Looters ransacked the National Antiquities Museum on Saturday, emptying the building of priceless treasures dating back thousands of years.
Hundreds of Iraqis responded to U.S. broadcasts on Iraqi radio appealing to police and civil servants to help impose order in the face of rampant looting and arson.
U.S. Marine Major David Cooper said the aim was to have police back on the streets on Monday, amid fears that Iraqi police would not quell the chaos.
"All the people hate the police," Nazir Nasir, a biomedical engineer, who had responded to the occupying forces' call told Reuters.
Iraqis accuse the police of taking bribes and cooperating with Iraqi intelligence services during the rule of Saddam Hussein.
Shiite leader under siege
A Muslim cleric had been ordered to leave Iraq within 48 hours by armed radical groups who surrounded his house in the Shiite holy city of Najaf, aides to the cleric told Reuters on Sunday.
Kuwaiti-based Ayatollah Abulqasim Dibaji said members of Jimaat-e-Sadr-Thani had besieged Grand Ayatollah al-Sistani's house.
Senior Iraqi Shiite leaders have blamed the group -- purportedly led by 22-year-old Moqtada Sadr -- for the brutal killing of senior cleric Abdul Majid al-Khoei in Najaf's most important mosque on Thursday. A crowd hacked al-Khoei to death days after he returned from exile in London.
"Motadi and his group killed him because they wanted to control Najaf and the holy shrine, which will be the core of the Shiite world in free Iraq," Mohammed Baqir Mohri, a Shiite cleric and scholar said on Saturday.
Shiite sources told Reuters that U.S. forces stationed outside Najaf had moved into the city to restore order between rival Shiite groups. They had retreated to the outskirts to avoid creating tension after hostile crowds had blocked their path to the shrine earlier this month.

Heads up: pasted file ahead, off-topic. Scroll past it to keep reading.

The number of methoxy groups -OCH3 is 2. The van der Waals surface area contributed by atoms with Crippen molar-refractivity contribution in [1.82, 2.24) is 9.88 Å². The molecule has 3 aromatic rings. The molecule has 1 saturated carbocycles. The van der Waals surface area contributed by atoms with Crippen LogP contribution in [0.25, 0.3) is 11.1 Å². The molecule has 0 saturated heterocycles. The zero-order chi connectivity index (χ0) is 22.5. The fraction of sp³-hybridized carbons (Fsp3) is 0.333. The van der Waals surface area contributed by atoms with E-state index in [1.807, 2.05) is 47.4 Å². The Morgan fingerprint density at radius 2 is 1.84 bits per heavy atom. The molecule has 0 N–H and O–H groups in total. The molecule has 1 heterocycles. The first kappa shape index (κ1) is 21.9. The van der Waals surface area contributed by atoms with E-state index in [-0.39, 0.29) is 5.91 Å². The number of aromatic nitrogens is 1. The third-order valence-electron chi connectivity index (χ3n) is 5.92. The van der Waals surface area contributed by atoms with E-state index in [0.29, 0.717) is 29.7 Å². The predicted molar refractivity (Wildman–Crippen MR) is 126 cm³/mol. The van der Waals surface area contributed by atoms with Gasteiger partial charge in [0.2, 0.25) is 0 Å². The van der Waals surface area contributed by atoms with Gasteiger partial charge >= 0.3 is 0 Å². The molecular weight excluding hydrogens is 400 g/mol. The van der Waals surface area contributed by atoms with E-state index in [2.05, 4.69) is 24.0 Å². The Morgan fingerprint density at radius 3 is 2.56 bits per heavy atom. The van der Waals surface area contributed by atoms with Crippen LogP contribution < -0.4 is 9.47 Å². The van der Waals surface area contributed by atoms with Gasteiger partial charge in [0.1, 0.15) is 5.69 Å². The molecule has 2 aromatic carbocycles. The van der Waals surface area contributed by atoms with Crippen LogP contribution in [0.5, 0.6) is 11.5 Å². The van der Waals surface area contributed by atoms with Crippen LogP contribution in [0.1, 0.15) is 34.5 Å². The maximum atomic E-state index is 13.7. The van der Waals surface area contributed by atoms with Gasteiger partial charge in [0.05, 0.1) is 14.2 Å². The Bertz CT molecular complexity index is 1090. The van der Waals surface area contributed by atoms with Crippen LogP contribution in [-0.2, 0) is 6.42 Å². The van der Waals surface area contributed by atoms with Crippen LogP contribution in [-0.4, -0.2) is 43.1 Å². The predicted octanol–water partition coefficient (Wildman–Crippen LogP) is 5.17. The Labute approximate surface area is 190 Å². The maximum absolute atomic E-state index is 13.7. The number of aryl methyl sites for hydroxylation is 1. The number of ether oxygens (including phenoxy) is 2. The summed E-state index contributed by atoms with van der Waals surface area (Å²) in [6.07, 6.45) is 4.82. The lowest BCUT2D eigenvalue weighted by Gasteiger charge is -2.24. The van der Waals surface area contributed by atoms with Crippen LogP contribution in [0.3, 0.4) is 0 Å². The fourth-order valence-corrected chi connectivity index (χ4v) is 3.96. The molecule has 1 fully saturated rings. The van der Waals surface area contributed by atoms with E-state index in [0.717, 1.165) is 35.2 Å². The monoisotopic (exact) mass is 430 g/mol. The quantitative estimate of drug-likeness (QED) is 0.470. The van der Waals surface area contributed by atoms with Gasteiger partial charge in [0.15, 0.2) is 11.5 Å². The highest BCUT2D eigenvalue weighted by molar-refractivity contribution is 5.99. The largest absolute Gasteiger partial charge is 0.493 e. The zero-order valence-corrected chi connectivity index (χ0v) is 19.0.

Iraqi aide surrenders
Saddam Hussein's top scientific advisor surrendered to U.S. forces on Saturday. After turning himself in to Marines in Baghdad, General Amer Hammoudi al-Saadi insisted Iraq did not have chemical or biological weapons.
U.S. intelligence officials hope al-Saadi will reveal details of Iraq's weapons programs.
U.S. warns Syria
The United States further fueled speculation that Syria may be a target of military action.
U.S. Secretary of State Colin Powell warned that Syria should not become "a haven for all these people who should be brought to justice who are trying to get out of Baghdad," in an interview with the BBC on Sunday.
"Now that the regime is gone in Baghdad, we hope that Syria will understand there is an opportunity for a better way for them, if they would stop supporting terrorist activities," he said.
"We hope the Syrians will respond accordingly," Powell added.
Syrian Foreign Minister Farouk al-Shara denied his country was helping Saddam Hussein's government on Saturday.
Additional developments on Sunday:
Compiled by DW-WORLD staff with information from wire services.
Note: Information on troop movements, victims and damage estimates are based on information from parties involved in the war and cannot be independently verified.